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  1. #1
    Staff Engineer
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    Gigabot starting work on a large pellet-fed printer

    https://www.kickstarter.com/projects...on-3d-printer/

    I don't usually believe in anything that launches on Kickstarter, but Gigabot actually knows how to build 3D printers has a fairly solid track record of producing them. Using pellets (or failed prints, ground up into pellet-sized pieces) makes a whole lot of sense to me. For one thing, it's a lot (10x) cheaper to buy plastic in the form of pellets, and you can get all sorts of different materials that aren't usually offered in filament form. It also makes it possible to extrude a lot faster, with a nozzle that doesn't need to be sized to the common filament diameters.

    When I asked about that here, I was told it wouldn't work, because the plastic needs to retract as well as extrude, so it's not dribbling material all the time. I guess the Gigabot folks have figured out a workaround for that. The auger-extruder they show looks a lot like what I had in mind. They don't show the feed chute and hopper that will also be necessary, though. Their first machine will have a volume of 24" cubed, but there's no reason they can't go even bigger, if the nozzle size is also increased. After seeing so many copy-cat machines launch, it's good to see some actual innovation.

    Andrew Werby
    computersculpture.com

  2. #2
    Technologist
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    It's a common misconception that filament retraction results in the filament being pulled back any appreciable distance. The reason for retraction is to provide a reduction or removal of feed pressure to the nozzle, reducing or preventing drips and dribbles. There's reason to believe that a manufacturer can incorporate a pressure reduction process in a pellet feeder design.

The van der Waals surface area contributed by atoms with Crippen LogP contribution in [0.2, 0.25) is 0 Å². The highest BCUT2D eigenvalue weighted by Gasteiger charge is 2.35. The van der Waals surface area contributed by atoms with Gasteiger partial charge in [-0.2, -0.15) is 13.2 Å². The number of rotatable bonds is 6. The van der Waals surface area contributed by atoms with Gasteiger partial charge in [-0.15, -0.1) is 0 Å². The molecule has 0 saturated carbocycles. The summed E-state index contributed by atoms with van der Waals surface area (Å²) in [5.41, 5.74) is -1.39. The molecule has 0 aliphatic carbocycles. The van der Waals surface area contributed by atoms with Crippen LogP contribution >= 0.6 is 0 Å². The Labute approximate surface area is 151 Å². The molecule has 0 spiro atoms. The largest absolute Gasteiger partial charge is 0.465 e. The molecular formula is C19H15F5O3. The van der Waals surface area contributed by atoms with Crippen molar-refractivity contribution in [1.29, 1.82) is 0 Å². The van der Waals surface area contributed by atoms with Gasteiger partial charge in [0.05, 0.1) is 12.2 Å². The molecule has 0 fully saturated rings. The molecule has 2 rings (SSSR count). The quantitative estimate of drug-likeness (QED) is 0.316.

3. #3
    Super Moderator curious aardvark's Avatar
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    the pellet thing versus filament rolls isn't quite as simple as 'it's 10x cheaper'.
    Only in bulk. And as for materials you can't get in filament form - hardly.
    Plus you'll mostly need to colour your own to keep the costs right down.
    So while for mass prints it can be cheaper, for most users it complicates matters.

    Also it's only really cheaper if you buy it by the pallet load.
    I have searched for companies selling pellts over here in the uk, never yet found anyone selling them cheaply in less that 100kg batches.

    Okay given the machine will cost well over $10,000 (it's 9.5 on kickstarter and prices usually go up by at least 1.5x once normal retail starts)- it's clearly a commercial system aimed more at low voilume factory production than desktop. So pallet loads of pellets are a more realistic option.

    My biggest concern wouldn't be retraction, you could simply use a cut off valve for a clean transition and back off the pressure at the same time.
    Air in the system would be my biggest issue.
    Not sure how you can cram pellets into hot tube and completely eliminate the air gaps between them. The material is too viscous for all the air to rise to the surface in time. PLus it's heated from the outside in, so the pellets in the centre will be sealed in with the air before they melt.
    Curious to see how they've dealt with that.

    If you leave a miniscule gap at the edges of the auger, air could get out there, but then you'd lose compression. Can't see anything in the design that specifically allows for air to escape:


    None of the videos work on this machine, so will have another look later.
    Last edited by curious aardvark; 03-14-2018 at 07:14 AM.

  4. #4
    Staff Engineer Davo's Avatar
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    We're working on a similar project.

  5. #5
    Staff Engineer
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    Quote Originally Posted by Davo View Post
    We're working on a similar project.
    And funding it yourselves? How's it going? Are you running into any problems with stopping the flow, or entraining air? Has someone already patented the idea of a pellet-fed printer, so they can pounce on anyone who actually builds one?

  6. #6
    Super Moderator curious aardvark's Avatar
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    what he said :-)

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